KAWS’s seven-metre sculpture, GONE (2019), wherein one of the artist’s trademark Companions nurses a supine Grover, stands watch in the National Gallery of Victoria’s courtyard. Its Pietà-like composition lies somewhere between hope and hopelessness. Grover presses all my childhood buttons.
‘Still Together’ was a led meditation session on Saturday, where, upon arrival, chairs and cushions for the participants had been set up around the sculpture. It wasn’t so much a public art event – as it had been billed. Rather, it was a simple group session run by the Melbourne-based meditation company A-Space, aimed at an art-friendly public newer to structured meditation.
A young woman, with whom I was encouraged to “share”, said the approach was helpful to her, opening an experience that was “quite emotional” and “not possible for her during savasana” (aka the Corpse Pose). The live harp music, accompanied by what sounds like the distorted lyrics of India Arie’s I Am Light (2013) and Des’ree’s Life (1998), sung by the harpist, was – for my purposes – hard going, but again my companion said the music helped her. The session, genuinely well-run, fell in that uncomfortable and ubiquitous zone of Enterprise-meets-Earnestness. The teacher, with whom I spoke, is a bone fide practitioner, quote: meeting the people where they are. Under neoliberalism, spirituality and financial viability copulate monstrously, and we’re left seemingly strung-up between two choices, trapped in a binary of our collective suffering: to be a schmuck, or to be a resentful schmuck... That copulation, confusingly, always also has wholesome-ish spinoffs: my companion was moved. It was Saturday, and she now had a ticket to see some art.
KAWS’s work has its very roots in illegal interventions into commercial advertising, known as ‘subvertising’. It then found itself lucratively co-opted by those very targets. Marc Jacobs ballet slips. Nike high-tops. Comme (des Garçons) wallets, a nice wall clock I fancied, &c. What looked like disobedience-with-politics turns out to be cunning (or now seems it, in hindsight). Capitalism’s genius is its infinite movement of inclusion and its vicious fall-out of exclusion. KAWS’s work got very included and – while also being fun, moving and accessible – it activates the same repetition-with-variation that arguably fuels pornography, profit and irony. The event cost 30 AUD to attend, and hence my single-mother friend decided to stay home.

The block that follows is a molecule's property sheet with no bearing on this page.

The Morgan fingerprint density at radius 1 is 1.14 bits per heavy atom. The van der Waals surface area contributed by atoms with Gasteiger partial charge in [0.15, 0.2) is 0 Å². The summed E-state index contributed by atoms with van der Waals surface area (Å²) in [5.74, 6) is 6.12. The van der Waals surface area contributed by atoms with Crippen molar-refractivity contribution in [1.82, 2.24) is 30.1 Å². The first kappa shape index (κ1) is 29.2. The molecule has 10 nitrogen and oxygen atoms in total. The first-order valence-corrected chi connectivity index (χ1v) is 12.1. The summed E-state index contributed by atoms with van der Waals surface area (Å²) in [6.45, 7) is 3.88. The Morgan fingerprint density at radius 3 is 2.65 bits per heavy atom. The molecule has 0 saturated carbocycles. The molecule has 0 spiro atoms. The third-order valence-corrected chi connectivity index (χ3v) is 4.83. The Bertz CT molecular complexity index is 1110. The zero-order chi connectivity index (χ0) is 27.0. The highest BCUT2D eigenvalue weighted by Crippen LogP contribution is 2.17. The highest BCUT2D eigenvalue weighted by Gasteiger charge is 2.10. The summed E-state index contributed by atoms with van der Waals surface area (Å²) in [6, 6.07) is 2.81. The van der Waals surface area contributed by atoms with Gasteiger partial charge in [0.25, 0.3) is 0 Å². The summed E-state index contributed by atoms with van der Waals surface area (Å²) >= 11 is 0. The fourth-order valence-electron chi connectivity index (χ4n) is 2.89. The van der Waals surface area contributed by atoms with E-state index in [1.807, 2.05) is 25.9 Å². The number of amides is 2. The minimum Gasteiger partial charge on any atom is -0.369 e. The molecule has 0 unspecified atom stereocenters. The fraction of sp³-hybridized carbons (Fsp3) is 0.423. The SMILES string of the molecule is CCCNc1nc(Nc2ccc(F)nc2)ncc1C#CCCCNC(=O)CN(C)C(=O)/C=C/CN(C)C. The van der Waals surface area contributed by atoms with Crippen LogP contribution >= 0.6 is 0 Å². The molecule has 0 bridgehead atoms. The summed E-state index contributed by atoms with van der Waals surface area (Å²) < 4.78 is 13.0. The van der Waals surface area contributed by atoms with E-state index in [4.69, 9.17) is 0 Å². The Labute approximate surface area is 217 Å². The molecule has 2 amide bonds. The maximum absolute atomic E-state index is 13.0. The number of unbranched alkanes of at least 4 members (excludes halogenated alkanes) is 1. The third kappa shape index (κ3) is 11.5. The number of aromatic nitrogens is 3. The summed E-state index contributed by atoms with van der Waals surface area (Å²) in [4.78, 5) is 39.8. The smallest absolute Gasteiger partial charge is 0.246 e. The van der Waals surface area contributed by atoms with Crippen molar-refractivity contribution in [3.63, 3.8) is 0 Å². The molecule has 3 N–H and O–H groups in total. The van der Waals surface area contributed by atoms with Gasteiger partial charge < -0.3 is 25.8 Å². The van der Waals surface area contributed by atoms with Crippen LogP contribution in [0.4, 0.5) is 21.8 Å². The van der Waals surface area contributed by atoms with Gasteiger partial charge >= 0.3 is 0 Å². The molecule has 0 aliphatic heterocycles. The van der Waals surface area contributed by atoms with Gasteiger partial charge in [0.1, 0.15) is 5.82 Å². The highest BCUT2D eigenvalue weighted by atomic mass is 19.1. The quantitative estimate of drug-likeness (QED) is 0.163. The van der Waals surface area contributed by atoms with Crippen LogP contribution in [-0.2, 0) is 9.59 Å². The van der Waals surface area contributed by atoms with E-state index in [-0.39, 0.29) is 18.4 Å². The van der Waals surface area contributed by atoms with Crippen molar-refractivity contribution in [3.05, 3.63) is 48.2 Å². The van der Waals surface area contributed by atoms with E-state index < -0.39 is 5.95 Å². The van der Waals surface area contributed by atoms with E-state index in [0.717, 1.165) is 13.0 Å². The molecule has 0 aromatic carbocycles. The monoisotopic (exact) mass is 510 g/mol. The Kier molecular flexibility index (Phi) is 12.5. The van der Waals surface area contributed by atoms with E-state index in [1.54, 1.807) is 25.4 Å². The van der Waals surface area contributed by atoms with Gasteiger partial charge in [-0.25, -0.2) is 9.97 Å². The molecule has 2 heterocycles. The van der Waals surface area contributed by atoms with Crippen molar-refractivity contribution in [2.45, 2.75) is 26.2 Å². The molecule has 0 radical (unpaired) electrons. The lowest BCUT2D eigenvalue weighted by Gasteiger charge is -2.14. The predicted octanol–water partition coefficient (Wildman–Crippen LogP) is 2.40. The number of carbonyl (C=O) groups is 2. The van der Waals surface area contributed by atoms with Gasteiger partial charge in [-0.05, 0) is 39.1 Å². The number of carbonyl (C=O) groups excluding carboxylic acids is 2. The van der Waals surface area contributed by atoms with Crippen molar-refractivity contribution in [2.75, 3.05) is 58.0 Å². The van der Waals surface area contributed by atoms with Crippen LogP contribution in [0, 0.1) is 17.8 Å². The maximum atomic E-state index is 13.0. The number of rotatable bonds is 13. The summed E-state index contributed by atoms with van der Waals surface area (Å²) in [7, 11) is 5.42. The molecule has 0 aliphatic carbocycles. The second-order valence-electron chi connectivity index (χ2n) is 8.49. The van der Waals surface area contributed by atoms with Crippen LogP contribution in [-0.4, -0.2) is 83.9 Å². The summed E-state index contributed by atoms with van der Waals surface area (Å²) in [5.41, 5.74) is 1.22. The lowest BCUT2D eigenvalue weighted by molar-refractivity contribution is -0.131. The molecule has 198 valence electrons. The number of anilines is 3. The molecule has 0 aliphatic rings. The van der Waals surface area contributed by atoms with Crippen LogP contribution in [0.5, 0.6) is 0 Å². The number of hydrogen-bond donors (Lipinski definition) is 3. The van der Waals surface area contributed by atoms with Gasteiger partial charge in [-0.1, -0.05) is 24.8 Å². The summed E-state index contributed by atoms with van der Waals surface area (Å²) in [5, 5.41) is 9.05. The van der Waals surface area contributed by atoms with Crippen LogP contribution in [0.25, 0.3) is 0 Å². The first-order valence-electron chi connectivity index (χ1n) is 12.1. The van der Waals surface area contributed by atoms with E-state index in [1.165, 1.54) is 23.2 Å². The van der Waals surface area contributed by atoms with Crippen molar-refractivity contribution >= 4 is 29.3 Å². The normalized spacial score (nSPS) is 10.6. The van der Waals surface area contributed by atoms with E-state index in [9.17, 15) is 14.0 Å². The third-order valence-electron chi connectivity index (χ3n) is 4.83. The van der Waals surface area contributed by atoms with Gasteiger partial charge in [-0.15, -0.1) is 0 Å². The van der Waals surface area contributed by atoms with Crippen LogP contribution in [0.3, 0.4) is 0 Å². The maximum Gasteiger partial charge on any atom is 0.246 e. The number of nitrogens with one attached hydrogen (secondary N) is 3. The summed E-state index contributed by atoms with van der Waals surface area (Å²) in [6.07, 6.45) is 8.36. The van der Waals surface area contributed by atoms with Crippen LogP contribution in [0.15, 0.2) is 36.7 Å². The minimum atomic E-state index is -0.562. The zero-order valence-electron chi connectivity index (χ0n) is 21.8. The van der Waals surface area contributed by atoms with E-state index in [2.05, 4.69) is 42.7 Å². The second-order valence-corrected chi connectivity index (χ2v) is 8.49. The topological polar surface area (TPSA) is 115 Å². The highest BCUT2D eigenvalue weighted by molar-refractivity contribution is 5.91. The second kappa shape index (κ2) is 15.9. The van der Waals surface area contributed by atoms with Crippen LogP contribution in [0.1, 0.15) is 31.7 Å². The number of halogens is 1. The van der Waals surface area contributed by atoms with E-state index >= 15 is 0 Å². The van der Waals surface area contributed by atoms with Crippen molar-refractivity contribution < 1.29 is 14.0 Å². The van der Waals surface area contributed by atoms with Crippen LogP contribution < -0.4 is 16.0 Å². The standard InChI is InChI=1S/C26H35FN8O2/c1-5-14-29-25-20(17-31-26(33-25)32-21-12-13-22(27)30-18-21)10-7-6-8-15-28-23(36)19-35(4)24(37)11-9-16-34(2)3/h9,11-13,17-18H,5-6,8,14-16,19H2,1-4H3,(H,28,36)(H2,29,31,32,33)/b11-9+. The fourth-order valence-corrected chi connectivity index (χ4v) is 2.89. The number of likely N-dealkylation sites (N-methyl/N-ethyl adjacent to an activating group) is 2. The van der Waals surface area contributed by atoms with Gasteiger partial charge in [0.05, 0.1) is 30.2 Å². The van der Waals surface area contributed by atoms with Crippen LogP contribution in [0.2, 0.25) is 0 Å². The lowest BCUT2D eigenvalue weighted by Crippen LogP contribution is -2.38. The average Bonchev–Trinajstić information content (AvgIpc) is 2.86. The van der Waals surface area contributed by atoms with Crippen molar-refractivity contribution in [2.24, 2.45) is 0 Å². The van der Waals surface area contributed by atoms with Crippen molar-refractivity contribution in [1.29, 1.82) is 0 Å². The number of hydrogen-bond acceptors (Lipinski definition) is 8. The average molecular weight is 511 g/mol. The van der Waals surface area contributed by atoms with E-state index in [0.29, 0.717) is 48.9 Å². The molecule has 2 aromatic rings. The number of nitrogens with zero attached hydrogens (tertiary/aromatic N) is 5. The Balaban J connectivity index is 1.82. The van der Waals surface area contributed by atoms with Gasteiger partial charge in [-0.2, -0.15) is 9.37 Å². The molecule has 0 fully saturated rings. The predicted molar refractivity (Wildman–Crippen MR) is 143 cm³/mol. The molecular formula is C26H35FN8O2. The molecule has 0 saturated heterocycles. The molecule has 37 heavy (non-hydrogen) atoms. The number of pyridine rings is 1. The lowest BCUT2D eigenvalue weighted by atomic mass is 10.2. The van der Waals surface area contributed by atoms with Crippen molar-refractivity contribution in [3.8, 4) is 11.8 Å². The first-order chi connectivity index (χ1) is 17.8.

It’s strategic to collaborate with large organisations in order to remain visible and therefore viable as a small business. So you can hire staff and contribute to the incomes of the precariat. And one hopes the A-Spacers weren’t volunteering (that’s another doozy of the so-called ‘spiritual’ business model – beware). Staff wore t-shirts with the queasy slogan ‘love always wins’ (except it doesn’t – as commitment to thorough event documentation and a working Social Media strategy will attest. And meditation – just sayin’ – has Zilch to Do with a winning/losing paradigm.) A conscientious staffer photographed the event from start to finish. I looked around at one point, knowing from experience how beautiful people look when they meditate. Faces change, soften (even when behind them one is fessing up to hardness, denial, bad-thinking and neoliberal-induced anxiety). I’m sure the photos are lovely, and that I’m in several of them.
Most oddly, the event unfolded as if oblivious to the smooth-surfaced art looming above us. Referencing the art and our location, however, would probably’ve complicated the smoothness of the practised delivery. Maybe my companion wouldn’t have had such a helpful time.
What’s interesting about meditating at the foot of a sculpture by an artist who reframes (and who’s effectively been reframed by) capitalism is that meditation is itself a practice of (re)framing. We sit, with a straight enough-spine, framed by time and intention, and we persist in being exactly ourselves: murderous, envious, hurting, cowardly, small-minded, fretting, desperate, and yes... lonely. We sit – framed – and this minimal difference changes everything. We didn’t explore that. Maybe ‘the people’ prefer a sunnier, less nuanced story? We hovered, instead, like the hard-rendered, soft-looking duo above us, in that very contemporary impasse, between (subjective) hope and (structural) hopelessness. (Oh, Grover. You never made a skit about this.)
Online exclusive published on 4 March 2020